Greetings, Hippies: my Greenpeace induction speech.

I’m here to tell you, kids, that your real par­ents were hip­pies. And guess what? It’s genet­ic. You’re hip­pies too.

A few years back, some bright spark in the Green­peace Inter­na­tion­al Human Resources depart­ment cre­at­ed an induc­tion pro­gram­me for new Green­peace staff, and asked me to give a speech about “the old days.” I did, and because no good deed goes unpun­ished, end­ed up giv­ing it again and again and again. I final­ly wrote it down… or rather, I wrote down one ver­sion which I would deliv­er if I could actu­al­ly stick to a script. Enjoy. 


Greet­ings, Hip­pies!

Aha, I see a few of you cring­ing — but you’re in Green­peace now, and they’ve wheeled me out as the hon­orary dinosaur. I’ve been asked to tell you a lit­tle bit about your past — about the organization’s past. I know a lot of you who have nev­er known a world with­out the inter­net, DVDs, or Super Mar­io (and some of you look like you’ve nev­er known a world with­out Face­book, which is pro­found­ly scary) — you may think that Green­peace is a multi­na­tion­al cor­po­ra­tion born in the mar­ket­ing depart­ment of some slick PR firm, or the result of dot com boom star­tup.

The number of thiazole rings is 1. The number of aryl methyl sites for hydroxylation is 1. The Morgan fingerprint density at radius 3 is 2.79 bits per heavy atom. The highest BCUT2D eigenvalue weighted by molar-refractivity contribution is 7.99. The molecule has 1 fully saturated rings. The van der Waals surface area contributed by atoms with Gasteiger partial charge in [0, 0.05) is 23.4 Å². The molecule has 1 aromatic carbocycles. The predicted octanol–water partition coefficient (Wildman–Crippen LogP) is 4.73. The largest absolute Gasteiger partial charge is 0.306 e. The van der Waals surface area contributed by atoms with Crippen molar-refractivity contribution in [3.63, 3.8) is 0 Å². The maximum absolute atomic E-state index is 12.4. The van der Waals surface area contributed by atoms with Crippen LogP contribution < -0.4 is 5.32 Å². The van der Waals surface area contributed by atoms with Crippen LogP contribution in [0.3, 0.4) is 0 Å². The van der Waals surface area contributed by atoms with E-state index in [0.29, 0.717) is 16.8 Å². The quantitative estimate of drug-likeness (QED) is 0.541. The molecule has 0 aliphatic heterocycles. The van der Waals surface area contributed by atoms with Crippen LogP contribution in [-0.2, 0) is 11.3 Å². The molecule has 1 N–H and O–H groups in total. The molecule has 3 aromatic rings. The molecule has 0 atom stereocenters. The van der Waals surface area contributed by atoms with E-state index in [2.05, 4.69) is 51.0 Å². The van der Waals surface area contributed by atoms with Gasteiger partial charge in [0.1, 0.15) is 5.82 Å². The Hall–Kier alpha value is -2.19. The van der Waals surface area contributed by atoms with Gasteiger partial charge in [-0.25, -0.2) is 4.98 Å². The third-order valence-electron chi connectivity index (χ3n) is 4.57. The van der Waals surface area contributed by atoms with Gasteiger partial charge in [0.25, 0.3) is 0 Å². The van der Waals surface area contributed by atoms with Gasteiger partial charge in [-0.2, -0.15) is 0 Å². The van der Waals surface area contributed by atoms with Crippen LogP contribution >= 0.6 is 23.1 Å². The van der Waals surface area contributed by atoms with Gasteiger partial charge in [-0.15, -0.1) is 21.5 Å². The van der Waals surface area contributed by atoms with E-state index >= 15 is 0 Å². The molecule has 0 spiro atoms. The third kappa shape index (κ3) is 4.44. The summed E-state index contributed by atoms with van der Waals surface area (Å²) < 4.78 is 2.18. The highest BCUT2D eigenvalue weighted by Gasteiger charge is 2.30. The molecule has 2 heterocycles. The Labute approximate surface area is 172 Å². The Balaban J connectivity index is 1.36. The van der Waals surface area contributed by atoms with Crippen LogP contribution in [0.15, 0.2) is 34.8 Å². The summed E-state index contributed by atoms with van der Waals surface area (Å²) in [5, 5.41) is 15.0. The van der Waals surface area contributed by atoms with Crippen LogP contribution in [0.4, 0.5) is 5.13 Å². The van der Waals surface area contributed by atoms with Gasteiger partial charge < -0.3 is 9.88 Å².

I’m here to tell you, kids, a hard truth: your par­ents were hip­pies.

And I hope you’re sit­ting down, because it’s genet­ic. Which means you’re hip­pies too.

I don’t have a Pow­er­Point pre­sen­ta­tion to induct you into Green­peace. I don’t have any charts or visu­al aids. I’m here to tell you a sto­ry. And where I come from (which as you can tell from the fact that I speak Eng­lish with­out an accent) , is North Amer­i­ca. We don’t tell sto­ries in mod­ern open-plan offices that look like Ikea show­rooms. We tell sto­ries around the camp­fire. Since we don’t have a camp­fire, and light­ing one here would get us arrest­ed for the wrong rea­sons, I’m going to light a can­dle. You can accept it as a can­dle, you can imag­ine it to be a camp­fire, or you can go for the Hip­py gold star and imag­ine it to be a roar­ing bon­fire sum­mon­ing the spir­its of Green­peace past.

That flame also rep­re­sents the peo­ple who have gone before us, many of them far more wor­thy of stand­ing here and induct­ing you into Green­peace — peo­ple who risked their lives, their rep­u­ta­tions, their careers, the under­stand­ing of their loved ones, to fur­ther this idea called Green­peace. And despite the fact that in this day and age it’s used as a deroga­to­ry com­ment, many of those souls would be proud to be called hip­pies.